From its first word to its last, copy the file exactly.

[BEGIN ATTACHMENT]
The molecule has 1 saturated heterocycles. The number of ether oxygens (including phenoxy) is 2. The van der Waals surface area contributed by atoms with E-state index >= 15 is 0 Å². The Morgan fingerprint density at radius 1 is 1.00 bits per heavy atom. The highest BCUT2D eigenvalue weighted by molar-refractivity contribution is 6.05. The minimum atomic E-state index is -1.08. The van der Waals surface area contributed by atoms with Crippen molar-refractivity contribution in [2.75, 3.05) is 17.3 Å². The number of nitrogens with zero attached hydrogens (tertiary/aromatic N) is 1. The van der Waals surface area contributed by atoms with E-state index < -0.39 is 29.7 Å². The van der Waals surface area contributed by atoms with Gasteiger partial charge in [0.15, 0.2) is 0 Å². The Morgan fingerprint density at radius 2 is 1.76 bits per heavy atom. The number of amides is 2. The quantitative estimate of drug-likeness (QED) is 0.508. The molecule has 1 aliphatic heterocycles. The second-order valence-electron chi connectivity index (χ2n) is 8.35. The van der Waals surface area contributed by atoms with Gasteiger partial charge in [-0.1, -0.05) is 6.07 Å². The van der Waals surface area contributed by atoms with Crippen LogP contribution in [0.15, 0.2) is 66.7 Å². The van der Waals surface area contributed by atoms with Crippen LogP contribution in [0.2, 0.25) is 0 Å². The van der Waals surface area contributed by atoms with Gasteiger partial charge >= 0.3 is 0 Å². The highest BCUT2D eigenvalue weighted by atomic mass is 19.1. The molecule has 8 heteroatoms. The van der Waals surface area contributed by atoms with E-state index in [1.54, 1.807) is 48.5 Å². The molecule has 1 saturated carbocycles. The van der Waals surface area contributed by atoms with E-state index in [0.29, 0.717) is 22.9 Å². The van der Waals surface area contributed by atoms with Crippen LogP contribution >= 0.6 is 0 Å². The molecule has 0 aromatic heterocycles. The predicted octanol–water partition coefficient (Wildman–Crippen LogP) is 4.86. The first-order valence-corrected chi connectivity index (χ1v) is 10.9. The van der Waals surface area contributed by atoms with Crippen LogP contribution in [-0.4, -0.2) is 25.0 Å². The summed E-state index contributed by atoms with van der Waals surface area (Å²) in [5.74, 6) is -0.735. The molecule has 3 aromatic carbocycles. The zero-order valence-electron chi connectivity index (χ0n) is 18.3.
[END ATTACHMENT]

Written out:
The molecule has 1 saturated heterocycles. The number of ether oxygens (including phenoxy) is 2. The van der Waals surface area contributed by atoms with E-state index >= 15 is 0 Å². The Morgan fingerprint density at radius 1 is 1.00 bits per heavy atom. The highest BCUT2D eigenvalue weighted by molar-refractivity contribution is 6.05. The minimum atomic E-state index is -1.08. The van der Waals surface area contributed by atoms with Crippen molar-refractivity contribution in [2.75, 3.05) is 17.3 Å². The number of nitrogens with zero attached hydrogens (tertiary/aromatic N) is 1. The van der Waals surface area contributed by atoms with E-state index < -0.39 is 29.7 Å². The van der Waals surface area contributed by atoms with Gasteiger partial charge in [0.15, 0.2) is 0 Å². The Morgan fingerprint density at radius 2 is 1.76 bits per heavy atom. The number of amides is 2. The quantitative estimate of drug-likeness (QED) is 0.508. The molecule has 1 aliphatic heterocycles. The second-order valence-electron chi connectivity index (χ2n) is 8.35. The van der Waals surface area contributed by atoms with Gasteiger partial charge in [-0.1, -0.05) is 6.07 Å². The van der Waals surface area contributed by atoms with Crippen LogP contribution in [0.15, 0.2) is 66.7 Å². The van der Waals surface area contributed by atoms with Crippen LogP contribution in [0.2, 0.25) is 0 Å². The van der Waals surface area contributed by atoms with Gasteiger partial charge >= 0.3 is 0 Å². The highest BCUT2D eigenvalue weighted by atomic mass is 19.1. The molecule has 8 heteroatoms. The van der Waals surface area contributed by atoms with E-state index in [1.54, 1.807) is 48.5 Å². The molecule has 1 saturated carbocycles. The van der Waals surface area contributed by atoms with E-state index in [0.29, 0.717) is 22.9 Å². The van der Waals surface area contributed by atoms with Crippen LogP contribution >= 0.6 is 0 Å². The molecule has 0 aromatic heterocycles. The predicted octanol–water partition coefficient (Wildman–Crippen LogP) is 4.86. The first-order valence-corrected chi connectivity index (χ1v) is 10.9. The van der Waals surface area contributed by atoms with Crippen LogP contribution in [-0.4, -0.2) is 25.0 Å². The summed E-state index contributed by atoms with van der Waals surface area (Å²) in [5.74, 6) is -0.735. The molecule has 3 aromatic carbocycles. The zero-order valence-electron chi connectivity index (χ0n) is 18.3.